“So you, by the help of your God, return, hold fast to love and justice, and wait continually for your God.” … Hosea 12:6 (ESV)
What is God’s will for you? God’s will expresses itself in many particulars; they differ in every case. But fundamentally God’s will is that you might be like Jesus Christ and serve him. That is what this verse says. Furthermore, lest we think that this will is something hard, difficult, abstract, or irrational, Paul gives three adjectives to tell us what the will of God is. It is “good,” he says. God is the master of the understatement. So if God says his will is good, it is good with a capital G. Furthermore, it is “pleasing,” that is, pleasing even to us. Do not say that God’s will is hard. You do not understand what God is doing if you think in those terms. God’s will is the most acceptable thing there is. Finally, it is “perfect.” When Paul says perfect, what he is really saying is that it cannot be improved upon. Our ways are not God’s ways. There are always going to be circumstances in which we do not understand what God is doing. But God says, “Know this, believe it, accept it as a fact: My will is good, my will is pleasing, my will is perfect. You find that will in my service.”
Additionally, our faithful service makes sense because God is worthy of our efforts. We read in the fourth chapter of Revelation: “You are worthy, our Lord and God, to receive glory and honor and power, for you created all things, and by your will they were created and have their being” (v. 11). Or in the fifth chapter of Revelation: “Worthy is the Lamb, who was slain, to receive power and wealth and wisdom and strength and honor and glory and praise!” (v. 12). Again in the next verse: “To him who sits on the throne and to the Lamb be praise and honor and glory and power, for ever and ever!” We read those words; we sing those words; we even talk about those words. But do we believe them? Do we believe that God the Father, God the Son, and God the Holy Spirit are really worthy of all praise, honor, and service? If we do, then it makes sense to serve God.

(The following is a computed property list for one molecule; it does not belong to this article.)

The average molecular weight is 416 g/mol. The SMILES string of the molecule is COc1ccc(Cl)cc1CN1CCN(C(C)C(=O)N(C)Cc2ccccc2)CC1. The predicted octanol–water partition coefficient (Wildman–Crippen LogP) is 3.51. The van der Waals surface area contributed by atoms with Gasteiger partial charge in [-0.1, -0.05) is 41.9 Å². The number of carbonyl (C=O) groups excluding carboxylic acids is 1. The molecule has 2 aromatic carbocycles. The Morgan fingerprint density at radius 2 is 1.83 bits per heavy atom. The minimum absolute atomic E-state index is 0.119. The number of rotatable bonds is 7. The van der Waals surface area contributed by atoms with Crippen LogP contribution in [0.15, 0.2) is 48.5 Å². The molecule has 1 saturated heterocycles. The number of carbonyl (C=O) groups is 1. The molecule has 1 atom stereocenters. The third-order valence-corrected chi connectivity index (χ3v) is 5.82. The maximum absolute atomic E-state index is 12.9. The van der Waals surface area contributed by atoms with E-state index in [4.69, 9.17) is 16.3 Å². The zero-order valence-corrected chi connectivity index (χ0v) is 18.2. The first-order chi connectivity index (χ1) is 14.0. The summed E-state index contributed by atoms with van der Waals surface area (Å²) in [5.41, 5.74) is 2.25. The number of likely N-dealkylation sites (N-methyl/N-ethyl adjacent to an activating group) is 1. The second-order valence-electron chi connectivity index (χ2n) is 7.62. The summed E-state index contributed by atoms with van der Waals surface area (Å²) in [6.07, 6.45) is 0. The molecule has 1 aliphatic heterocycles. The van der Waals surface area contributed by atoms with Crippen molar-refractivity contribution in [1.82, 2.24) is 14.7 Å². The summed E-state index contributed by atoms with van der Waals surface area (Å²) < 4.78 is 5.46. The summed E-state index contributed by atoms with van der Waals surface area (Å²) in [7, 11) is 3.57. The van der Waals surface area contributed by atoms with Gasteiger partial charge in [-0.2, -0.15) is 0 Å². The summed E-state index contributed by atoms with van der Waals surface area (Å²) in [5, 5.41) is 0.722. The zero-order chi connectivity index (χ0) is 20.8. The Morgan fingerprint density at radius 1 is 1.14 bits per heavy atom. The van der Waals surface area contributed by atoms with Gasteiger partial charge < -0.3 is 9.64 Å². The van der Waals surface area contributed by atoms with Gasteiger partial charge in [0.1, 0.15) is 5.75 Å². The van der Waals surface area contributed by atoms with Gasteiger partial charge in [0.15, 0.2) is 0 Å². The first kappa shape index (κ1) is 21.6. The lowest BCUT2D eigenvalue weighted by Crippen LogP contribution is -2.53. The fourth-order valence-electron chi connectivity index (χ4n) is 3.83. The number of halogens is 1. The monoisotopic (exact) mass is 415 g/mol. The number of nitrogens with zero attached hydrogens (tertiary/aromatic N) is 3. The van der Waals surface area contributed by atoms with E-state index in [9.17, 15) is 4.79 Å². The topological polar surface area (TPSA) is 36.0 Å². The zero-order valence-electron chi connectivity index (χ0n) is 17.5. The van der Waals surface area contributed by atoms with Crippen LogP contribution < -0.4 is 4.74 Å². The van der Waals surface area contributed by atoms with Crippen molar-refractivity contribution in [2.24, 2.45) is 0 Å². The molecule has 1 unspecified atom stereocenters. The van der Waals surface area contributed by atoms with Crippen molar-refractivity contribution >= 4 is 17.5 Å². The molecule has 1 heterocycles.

When we come to church or service God in some avenue of life, then we are saying, “God you are worthy of honor.” But if we go out into this world and do not live any differently, then our actions deny our profession. On the other hand, if our life has changed—if it has changed in such a way that we have given ourselves to God first and we have given our body and all aspects of our activity to him to use as he desires, and then have given sacrificially—we are testifying that our God is worthy to be praised by everyone.